Grass Valley students get unique perspective on government shutdown |

Grass Valley students get unique perspective on government shutdown

Jennifer Terman
Staff Writer

The shutdown of the government could not shut out the likes of Lyman Gilmore eighth-graders, who surged through the national monuments in a state of rebellion on their annual educational East Coast trip.

Twenty-five students and nine adults left last week for the East Coast, traveling to Philadelphia, Washington D.C. and New York City. They will return Sunday.

Some parents were disappointed or worried about the shutdown spoiling the trip, but it turned out to be an interesting way for students to learn about the legislative process, said teacher and trip leader Scott Mills.

"By the time we got there, people were ignoring tapes and pushing them aside and walking through them," Mills said.

The group also received an explanation of the shutdown by Rep. Doug LaMalfa (R-Calif.).

"He encouraged us to go around the barricades. He said 'Those are your monuments and you should go right on in. No one's going to arrest anyone because there would be too much political fallout,'" Mills said. "It was really cool to have him explain what's going on and to go into the House of Representatives' gallery and listen to the debate."

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The group followed LaMalfa's advice, Mills said, and visited Gettysburg National Military Park and the Lincoln Monument without any problems.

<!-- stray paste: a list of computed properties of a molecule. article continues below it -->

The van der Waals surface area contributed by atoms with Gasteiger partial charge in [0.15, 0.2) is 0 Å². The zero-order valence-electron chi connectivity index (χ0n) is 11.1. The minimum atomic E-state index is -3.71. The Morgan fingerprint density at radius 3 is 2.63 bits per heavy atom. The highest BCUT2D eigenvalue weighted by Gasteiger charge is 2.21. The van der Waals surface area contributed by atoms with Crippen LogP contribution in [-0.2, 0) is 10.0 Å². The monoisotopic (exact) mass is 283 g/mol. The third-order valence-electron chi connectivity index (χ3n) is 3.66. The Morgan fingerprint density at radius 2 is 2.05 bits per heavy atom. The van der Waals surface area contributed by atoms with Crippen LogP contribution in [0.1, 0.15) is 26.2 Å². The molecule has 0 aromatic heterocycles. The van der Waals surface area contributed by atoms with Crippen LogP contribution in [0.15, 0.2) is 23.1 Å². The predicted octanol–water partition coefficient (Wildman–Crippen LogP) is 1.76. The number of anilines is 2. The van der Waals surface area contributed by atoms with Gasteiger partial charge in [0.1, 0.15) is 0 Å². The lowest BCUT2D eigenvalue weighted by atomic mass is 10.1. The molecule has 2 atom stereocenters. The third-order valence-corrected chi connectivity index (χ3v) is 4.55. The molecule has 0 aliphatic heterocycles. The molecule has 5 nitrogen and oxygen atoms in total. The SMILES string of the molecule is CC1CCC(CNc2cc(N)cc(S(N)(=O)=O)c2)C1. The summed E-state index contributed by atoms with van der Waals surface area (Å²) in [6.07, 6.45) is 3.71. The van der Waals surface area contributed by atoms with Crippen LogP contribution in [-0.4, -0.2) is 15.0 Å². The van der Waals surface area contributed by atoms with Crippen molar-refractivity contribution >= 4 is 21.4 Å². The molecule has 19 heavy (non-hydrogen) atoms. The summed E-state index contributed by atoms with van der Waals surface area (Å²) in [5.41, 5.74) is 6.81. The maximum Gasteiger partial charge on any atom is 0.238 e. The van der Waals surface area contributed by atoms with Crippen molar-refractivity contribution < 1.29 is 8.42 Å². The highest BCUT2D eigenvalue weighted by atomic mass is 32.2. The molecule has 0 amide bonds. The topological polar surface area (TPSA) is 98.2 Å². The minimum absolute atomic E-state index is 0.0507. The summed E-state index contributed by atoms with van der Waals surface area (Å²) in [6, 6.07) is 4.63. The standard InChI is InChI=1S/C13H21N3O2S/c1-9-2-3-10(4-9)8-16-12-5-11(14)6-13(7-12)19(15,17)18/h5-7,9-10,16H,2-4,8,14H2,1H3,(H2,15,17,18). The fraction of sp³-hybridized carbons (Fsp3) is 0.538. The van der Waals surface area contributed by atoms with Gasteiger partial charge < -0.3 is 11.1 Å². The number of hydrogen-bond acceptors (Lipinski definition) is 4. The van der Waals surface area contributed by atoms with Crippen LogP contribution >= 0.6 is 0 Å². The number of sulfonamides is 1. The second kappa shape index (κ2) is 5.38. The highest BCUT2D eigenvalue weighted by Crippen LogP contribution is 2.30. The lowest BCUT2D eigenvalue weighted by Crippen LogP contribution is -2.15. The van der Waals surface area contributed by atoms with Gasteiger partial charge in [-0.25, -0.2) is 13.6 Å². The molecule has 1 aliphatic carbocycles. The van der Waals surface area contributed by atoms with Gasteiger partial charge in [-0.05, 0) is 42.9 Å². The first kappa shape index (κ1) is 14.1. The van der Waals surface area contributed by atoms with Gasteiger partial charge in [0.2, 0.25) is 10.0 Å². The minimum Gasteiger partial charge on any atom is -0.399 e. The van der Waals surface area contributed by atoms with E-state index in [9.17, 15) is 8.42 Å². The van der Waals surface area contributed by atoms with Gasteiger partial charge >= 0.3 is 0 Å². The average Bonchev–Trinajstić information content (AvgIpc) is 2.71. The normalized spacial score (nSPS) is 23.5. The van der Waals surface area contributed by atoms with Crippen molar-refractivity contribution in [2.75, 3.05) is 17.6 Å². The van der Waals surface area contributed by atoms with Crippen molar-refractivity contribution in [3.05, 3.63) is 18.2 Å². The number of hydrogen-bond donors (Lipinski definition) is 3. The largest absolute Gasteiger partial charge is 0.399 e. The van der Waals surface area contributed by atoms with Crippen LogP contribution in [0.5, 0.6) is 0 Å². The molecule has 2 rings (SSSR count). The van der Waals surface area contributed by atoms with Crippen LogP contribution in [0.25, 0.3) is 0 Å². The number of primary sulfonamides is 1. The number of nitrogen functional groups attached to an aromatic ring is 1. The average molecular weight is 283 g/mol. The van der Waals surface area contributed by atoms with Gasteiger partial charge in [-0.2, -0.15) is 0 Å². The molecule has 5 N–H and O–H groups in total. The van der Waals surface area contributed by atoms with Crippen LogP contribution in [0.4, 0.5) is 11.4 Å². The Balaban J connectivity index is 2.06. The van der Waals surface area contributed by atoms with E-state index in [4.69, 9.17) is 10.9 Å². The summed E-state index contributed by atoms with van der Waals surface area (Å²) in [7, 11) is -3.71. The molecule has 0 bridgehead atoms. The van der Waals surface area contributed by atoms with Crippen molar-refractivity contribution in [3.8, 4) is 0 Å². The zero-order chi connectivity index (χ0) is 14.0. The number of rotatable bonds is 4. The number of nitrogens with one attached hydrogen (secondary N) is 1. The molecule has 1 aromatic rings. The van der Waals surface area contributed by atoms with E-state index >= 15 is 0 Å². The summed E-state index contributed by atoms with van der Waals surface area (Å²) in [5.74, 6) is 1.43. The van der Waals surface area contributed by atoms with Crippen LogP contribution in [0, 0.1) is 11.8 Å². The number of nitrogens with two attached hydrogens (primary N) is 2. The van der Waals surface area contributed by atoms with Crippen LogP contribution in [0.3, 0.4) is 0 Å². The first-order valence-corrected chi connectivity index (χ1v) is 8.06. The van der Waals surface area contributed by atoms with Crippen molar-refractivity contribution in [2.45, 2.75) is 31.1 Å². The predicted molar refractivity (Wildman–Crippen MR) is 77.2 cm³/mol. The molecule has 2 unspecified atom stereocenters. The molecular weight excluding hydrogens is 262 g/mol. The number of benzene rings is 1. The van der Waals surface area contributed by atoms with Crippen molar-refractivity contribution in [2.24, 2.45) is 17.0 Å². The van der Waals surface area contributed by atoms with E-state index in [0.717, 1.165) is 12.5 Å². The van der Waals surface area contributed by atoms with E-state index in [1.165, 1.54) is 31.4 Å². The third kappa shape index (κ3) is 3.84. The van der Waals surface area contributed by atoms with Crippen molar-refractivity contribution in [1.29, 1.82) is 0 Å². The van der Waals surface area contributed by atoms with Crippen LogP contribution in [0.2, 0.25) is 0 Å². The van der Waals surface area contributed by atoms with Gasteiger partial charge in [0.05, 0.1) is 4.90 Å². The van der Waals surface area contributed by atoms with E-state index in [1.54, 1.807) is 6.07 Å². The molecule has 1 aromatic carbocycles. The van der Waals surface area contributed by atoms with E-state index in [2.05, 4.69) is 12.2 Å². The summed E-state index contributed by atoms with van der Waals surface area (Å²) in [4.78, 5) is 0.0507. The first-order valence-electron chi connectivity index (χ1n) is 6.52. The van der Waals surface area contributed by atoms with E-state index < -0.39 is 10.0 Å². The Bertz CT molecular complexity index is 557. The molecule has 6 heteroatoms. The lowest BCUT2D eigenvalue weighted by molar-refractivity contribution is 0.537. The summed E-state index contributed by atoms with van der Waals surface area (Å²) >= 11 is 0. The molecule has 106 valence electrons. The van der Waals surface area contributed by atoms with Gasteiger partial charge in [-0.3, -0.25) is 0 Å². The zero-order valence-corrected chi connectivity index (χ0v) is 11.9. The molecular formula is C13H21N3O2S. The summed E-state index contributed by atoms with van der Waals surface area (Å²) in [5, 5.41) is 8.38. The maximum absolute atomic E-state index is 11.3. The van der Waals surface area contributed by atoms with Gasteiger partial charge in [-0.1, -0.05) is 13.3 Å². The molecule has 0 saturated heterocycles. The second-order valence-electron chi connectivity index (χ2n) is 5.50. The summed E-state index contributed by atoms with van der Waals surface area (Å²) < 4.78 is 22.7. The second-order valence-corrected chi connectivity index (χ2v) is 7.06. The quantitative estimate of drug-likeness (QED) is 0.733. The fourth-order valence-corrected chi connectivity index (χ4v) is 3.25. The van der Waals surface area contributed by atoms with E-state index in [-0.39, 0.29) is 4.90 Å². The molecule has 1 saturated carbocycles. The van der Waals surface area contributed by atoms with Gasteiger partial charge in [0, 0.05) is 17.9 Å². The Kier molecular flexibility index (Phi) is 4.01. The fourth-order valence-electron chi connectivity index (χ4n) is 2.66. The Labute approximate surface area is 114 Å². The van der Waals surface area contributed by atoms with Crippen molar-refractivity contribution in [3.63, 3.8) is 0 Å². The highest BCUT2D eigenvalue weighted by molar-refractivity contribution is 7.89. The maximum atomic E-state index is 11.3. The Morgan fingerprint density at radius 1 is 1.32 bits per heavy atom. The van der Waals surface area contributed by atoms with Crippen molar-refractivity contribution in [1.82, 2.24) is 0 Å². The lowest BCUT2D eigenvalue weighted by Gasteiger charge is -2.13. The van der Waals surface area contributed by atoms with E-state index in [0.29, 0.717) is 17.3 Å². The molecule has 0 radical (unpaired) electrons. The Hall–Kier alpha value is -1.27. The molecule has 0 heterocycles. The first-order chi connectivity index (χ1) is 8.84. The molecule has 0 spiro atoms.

"The first day we got here, people started tearing barricades down and threw them at the floor of the White House," Mills said. "It's an exciting time for the kids to be in Washington, D.C."

Students also created a version of Pickett's Charge, the famous American Revolution infantry assault ordered by Confederate Gen. Robert E. Lee during the last day of the Battle of Gettysburg, Mills said.

"It was funny. We did our own Pickett's Charge and jumped over the caution tape," he said. "We were charging the wall … I had to say 'Run all the way up there!'" Mills said. "Normally, it wouldn't be as exciting, but that was the kind of trip we got to have."

The students were also exposed to protesters with signs and megaphones, adding to the experience, Mills said.

The group was not able to visit national archives and the Smithsonian museums but made it to other historic sites. They were the first ones to visit Valley Forge once it reopened, netting an interview by the Philadelphia Inquirer.

The students are studying the U.S. Constitution in school, which made the timing of everything even more relevant, Mills said. "They got to see the actual Constitution, and we went to the signing room where they signed the Declaration of Independence," he said. "They all had to memorize the preamble and we have tour guides, so they learn probably more on this trip in a week than in a whole year."

Student Eliyana Van Doren said the experience has been "super fun," adding, "It was really cool going into the capital building and the Lincoln Memorial. Even though the government was closed, we still got to do a bunch of stuff and I learned a lot about the Gettysburg battle and Lincoln Memorial."

Shawn Fletcher said that going to the Lincoln Memorial was his favorite part so far.

"It was just really breathtaking for me. I thought I had a clear picture of what it looked like, but I saw it up close and it was really awesome," he said. "I thought I knew a lot about how Washington became our capital, but I've learned a lot more."

To contact Staff Writer Jennifer Terman, email or call 530-477-4230.

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